Hormones & Your Weight
The first thing to understand is that one of the mechanisms of hormones (particularly oestrogen) is to increase weight. It’s a genetic and evolutionary quirk to enhance fertility, because fat cells assist during pregnancy and allow adequate nutrition in times of famine and scarcity.
“Among several hormones, estrogens promote, maintain, and control the typical distribution of body fat and adipose tissue metabolism through still unknown mechanisms.”
Genetically, our metabolism is programmed for scarcity and having to work hard to find our food. The simple process of finding and preparing food prevented us from getting fat, so evolution stepped in and assisted women. This can be seen as girls move into puberty and develop breasts and wider hips.
In olden days, men were more attracted to curvy women, and also considered those with ‘childbearing’ hips as attractive partners. Fast forward to the modern era when women no longer need to work so hard for food – progress has truly altered our diets from what nature intended. As a result, both weight gain and weight management have become a constant battle for the modern woman.
Common hormonal triggers that lead to weight gain
- Environmental hormone mimics
- Reduced capacity to metabolise and excrete hormones
- The interaction between stress and thyroid function
- Hormones and gall bladder function
- Prescribed synthetic hormones such as contraceptives and HRT
- Blood sugar levels and insulin resistance
- Sleep and hormonal balance
- Medical interventions such as hysterectomy and tubal ligation
- Antibiotics and GM foods
- Sedentary lifestyle
Stress, adrenal & thyroid function
Stress is a common malady for modern day women who need to work full time, run a household, manage children and everything else that comes with our fast-paced society. Stress is a natural mechanism designed for short periods; however, long-term stress leads to adrenal exhaustion. When the adrenals are trying to cope with stress, thyroid function is automatically reduced to balance out the effects of adrenaline and cortisol. Prolonged exposure to stress compromises thyroid function which in turn leads to a sluggish metabolism and weight gain.
Gall bladder issues
Women have double the incidence of gall bladder issues than men. It is not well understood why but is proposed that the mechanism is linked with oestrogen tightening the sphincter of Oddi in the gall bladder. When this occurs bile does not flow correctly, creating stones and gall bladder malfunction.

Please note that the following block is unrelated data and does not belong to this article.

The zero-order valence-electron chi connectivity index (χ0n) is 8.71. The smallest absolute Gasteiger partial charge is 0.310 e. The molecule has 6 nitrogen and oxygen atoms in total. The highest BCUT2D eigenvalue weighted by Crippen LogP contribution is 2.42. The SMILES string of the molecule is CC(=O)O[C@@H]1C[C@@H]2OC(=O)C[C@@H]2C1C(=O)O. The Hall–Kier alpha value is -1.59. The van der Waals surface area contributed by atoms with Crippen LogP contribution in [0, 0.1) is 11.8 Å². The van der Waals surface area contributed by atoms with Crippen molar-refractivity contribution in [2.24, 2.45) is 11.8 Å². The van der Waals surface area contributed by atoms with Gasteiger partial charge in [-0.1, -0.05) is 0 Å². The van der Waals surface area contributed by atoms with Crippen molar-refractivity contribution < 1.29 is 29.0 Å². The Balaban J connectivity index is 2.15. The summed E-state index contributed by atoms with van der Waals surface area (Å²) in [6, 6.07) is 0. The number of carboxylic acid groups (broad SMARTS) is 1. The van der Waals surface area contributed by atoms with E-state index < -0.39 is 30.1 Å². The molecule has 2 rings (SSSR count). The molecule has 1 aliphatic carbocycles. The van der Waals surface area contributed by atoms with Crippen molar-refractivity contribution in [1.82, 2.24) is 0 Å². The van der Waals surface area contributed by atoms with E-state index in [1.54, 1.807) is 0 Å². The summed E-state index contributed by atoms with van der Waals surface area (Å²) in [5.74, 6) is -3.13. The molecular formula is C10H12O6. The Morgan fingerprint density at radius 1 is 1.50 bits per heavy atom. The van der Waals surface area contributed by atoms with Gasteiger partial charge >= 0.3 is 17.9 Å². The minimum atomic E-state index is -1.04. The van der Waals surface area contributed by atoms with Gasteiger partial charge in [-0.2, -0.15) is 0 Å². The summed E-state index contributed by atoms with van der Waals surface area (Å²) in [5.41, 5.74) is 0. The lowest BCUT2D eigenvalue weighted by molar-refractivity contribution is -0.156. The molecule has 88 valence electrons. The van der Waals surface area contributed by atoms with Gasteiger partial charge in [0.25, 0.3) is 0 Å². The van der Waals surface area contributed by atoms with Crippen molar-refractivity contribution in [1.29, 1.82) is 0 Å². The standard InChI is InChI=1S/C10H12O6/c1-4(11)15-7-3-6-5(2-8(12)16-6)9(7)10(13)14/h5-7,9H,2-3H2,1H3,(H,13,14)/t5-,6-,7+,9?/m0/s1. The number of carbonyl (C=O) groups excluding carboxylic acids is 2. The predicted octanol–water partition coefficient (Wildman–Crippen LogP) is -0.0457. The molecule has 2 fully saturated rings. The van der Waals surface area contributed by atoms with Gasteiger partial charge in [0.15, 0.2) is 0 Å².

The gall bladder's primary function is to metabolise dietary fats. When fats are poorly metabolised they can lead to weight gain.
Interestingly there are many studies linking the contraceptive pill to an increased risk of gall bladder disease. Oestrogen changes the composition of bile and increases the amount of cholesterol in bile. High levels of cholesterol in the bile are prone to precipitate out and form gallstones.
The use of synthetic hormones is prevalent in increasing growth rates and fattening livestock for human consumption. It is also well known that synthetic hormones contribute to weight gain. However, it's not simply a hormonal action – there is also the action upon fat metabolism via the gall bladder and the disruption of the entire endocrine function.
Synthetic hormones signal the body to reduce its own supply of natural healthy hormones. This false signalling at the wrong times of the month further disrupts endocrine system balance resulting in a sluggish metabolism and hard-to-move fat stores.
The biggest factor in weight gain comes from two sources. First, it’s how well you metabolise the hormones. Second, it’s the amount of fluid retained. Synthetic hormones are known to cause fluid retention, which is temporary and resolves itself once going off the hormones. However, the larger endocrine imbalance remains long after and requires intervention with natural medicines to correct the issue.